SAVERS could be missing out on hundreds of pounds worth of missing cash in lost bank accounts.
There's an estimated £4.5 billion lying in the defunct or forgotten accounts according to asset recovering aid, Gretel.
Millions of savers could even be sitting on around £1,528 of cash in lost bank accounts.
But Gretel estimates that the average a person could have stashed away waiting to be discovered is around £450.
As many as 10 million people could be affected too.
And you could find there's even more sitting around in an old account of your own – particularly if it's in savings and has gained interest over time.
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One woman who opened a bank account when she was six-years-old, tracked it down after decades – only to discover it was worth hundreds of pounds all those year later.
At the time she had put the equivalent 5p away a week and managed to make it to £2.50 before abandoning the account altogether.
But after going to the bank, she found that she could still access the money and more than 60 years after it was worth £250.
If you can remember your bank or building society, your first step should be to contact them.
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The free service from Accountdetective.co.uk will let you know if the company has changed its name, or you can use it to check for its contact details.
If you can't remember the details, or your bank or building society says it can't help, you can use the free My Lost Account tracing service too.
There are over 70 providers signed up the scheme, including all major banks and all 43 UK building societies.
And Gretel launched it's new free online hub this month – aiming to reunite consumers with lost and dormant accounts.
Duncan Stevens, Chief Executive of Gretel said: “At a time when the cost of living in the UK is at its highest level in 30 years, getting dormant, lost and unclaimed money from savings and more back into the hands of the consumer, where it belongs, is more important than ever before."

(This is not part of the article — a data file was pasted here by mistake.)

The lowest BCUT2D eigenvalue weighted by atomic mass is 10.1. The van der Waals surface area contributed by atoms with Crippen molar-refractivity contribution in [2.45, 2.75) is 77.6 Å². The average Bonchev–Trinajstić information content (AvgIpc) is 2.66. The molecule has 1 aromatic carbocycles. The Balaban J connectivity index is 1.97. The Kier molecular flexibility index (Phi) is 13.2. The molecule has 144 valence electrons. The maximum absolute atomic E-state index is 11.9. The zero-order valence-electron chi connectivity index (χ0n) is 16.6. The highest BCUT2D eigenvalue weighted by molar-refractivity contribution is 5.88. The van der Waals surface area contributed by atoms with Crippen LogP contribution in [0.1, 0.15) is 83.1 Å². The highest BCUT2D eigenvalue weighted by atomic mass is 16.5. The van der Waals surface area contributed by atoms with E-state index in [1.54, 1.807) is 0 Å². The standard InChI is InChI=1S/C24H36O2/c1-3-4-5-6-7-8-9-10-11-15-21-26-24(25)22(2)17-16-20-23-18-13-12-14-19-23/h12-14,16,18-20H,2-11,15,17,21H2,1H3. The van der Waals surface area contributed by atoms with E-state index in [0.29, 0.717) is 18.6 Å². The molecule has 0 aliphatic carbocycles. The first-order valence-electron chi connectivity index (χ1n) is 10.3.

You should get a response from providers within three months of checking in with them – though some online tools can help you get there quicker.
If a bank or building society can't agree on the validity of your claim, you have the right to appeal their decision.
Then, if you're still unsuccessful, you can refer your complaint to the independent arbiter, the Financial Ombudsman Service.
But it's not only bank accounts that may have been lost or forgotten by their rightful owners.
As much as £37 billion is sitting waiting in pensions, while £5.3 billion is unclaimed in lost investments and shares and £2.2 billion has been forgotten in lost CTFs.
Use tools like the free Gov.uk Pension Tracing Service to search for the forgotten assets.
One Martin Lewis fan put £900 in to pensions and only tracked them down 27 years later to find they were worth £20,000 – so it's well worth the search.
Meanwhile Policydetective.co.uk lets you find the contact details of policy providers you may have unclaimed pots of cash with.
We've previously reported how millions of people could owed up to £500 from Aviva, LV= and Royal London from forgotten "penny" insurance policies.
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And millions of parents have thousands of pounds stashed away under their child's name in a Child Trust Fund.
If you're not sure if your child has one, you can fill in this online form via the Gov.uk website. You’ll need a Government Gateway user ID and password.
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